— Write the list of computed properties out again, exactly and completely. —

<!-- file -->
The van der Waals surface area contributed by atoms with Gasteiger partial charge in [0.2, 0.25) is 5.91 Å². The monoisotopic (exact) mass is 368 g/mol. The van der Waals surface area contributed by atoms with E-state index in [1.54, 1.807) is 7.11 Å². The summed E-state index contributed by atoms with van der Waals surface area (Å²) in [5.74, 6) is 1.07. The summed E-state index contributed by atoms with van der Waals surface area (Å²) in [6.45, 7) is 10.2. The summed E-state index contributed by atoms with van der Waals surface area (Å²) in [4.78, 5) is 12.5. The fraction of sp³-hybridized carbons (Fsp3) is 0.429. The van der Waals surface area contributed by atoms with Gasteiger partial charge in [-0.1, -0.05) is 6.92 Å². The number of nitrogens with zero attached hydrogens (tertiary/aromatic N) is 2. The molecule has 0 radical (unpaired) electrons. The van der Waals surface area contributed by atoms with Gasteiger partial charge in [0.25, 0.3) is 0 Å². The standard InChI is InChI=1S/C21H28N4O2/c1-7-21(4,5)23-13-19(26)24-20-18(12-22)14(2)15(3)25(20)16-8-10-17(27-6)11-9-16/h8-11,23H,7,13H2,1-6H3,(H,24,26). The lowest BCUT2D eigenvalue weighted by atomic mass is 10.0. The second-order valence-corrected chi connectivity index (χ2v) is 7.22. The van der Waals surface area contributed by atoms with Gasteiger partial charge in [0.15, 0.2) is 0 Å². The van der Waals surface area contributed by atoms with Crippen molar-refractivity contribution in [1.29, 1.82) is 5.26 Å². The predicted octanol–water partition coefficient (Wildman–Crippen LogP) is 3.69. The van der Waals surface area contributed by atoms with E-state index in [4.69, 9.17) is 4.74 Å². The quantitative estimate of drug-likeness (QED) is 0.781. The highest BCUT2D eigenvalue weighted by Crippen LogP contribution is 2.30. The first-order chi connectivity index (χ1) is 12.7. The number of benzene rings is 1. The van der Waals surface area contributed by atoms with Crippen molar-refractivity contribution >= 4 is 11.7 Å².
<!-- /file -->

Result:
The van der Waals surface area contributed by atoms with Gasteiger partial charge in [0.2, 0.25) is 5.91 Å². The monoisotopic (exact) mass is 368 g/mol. The van der Waals surface area contributed by atoms with E-state index in [1.54, 1.807) is 7.11 Å². The summed E-state index contributed by atoms with van der Waals surface area (Å²) in [5.74, 6) is 1.07. The summed E-state index contributed by atoms with van der Waals surface area (Å²) in [6.45, 7) is 10.2. The summed E-state index contributed by atoms with van der Waals surface area (Å²) in [4.78, 5) is 12.5. The fraction of sp³-hybridized carbons (Fsp3) is 0.429. The van der Waals surface area contributed by atoms with Gasteiger partial charge in [-0.1, -0.05) is 6.92 Å². The number of nitrogens with zero attached hydrogens (tertiary/aromatic N) is 2. The molecule has 0 radical (unpaired) electrons. The van der Waals surface area contributed by atoms with Gasteiger partial charge in [0.25, 0.3) is 0 Å². The standard InChI is InChI=1S/C21H28N4O2/c1-7-21(4,5)23-13-19(26)24-20-18(12-22)14(2)15(3)25(20)16-8-10-17(27-6)11-9-16/h8-11,23H,7,13H2,1-6H3,(H,24,26). The lowest BCUT2D eigenvalue weighted by atomic mass is 10.0. The second-order valence-corrected chi connectivity index (χ2v) is 7.22. The van der Waals surface area contributed by atoms with Gasteiger partial charge in [0.15, 0.2) is 0 Å². The van der Waals surface area contributed by atoms with Crippen molar-refractivity contribution in [1.29, 1.82) is 5.26 Å². The predicted octanol–water partition coefficient (Wildman–Crippen LogP) is 3.69. The van der Waals surface area contributed by atoms with E-state index in [4.69, 9.17) is 4.74 Å². The quantitative estimate of drug-likeness (QED) is 0.781. The highest BCUT2D eigenvalue weighted by Crippen LogP contribution is 2.30. The first-order chi connectivity index (χ1) is 12.7. The number of benzene rings is 1. The van der Waals surface area contributed by atoms with Crippen molar-refractivity contribution >= 4 is 11.7 Å².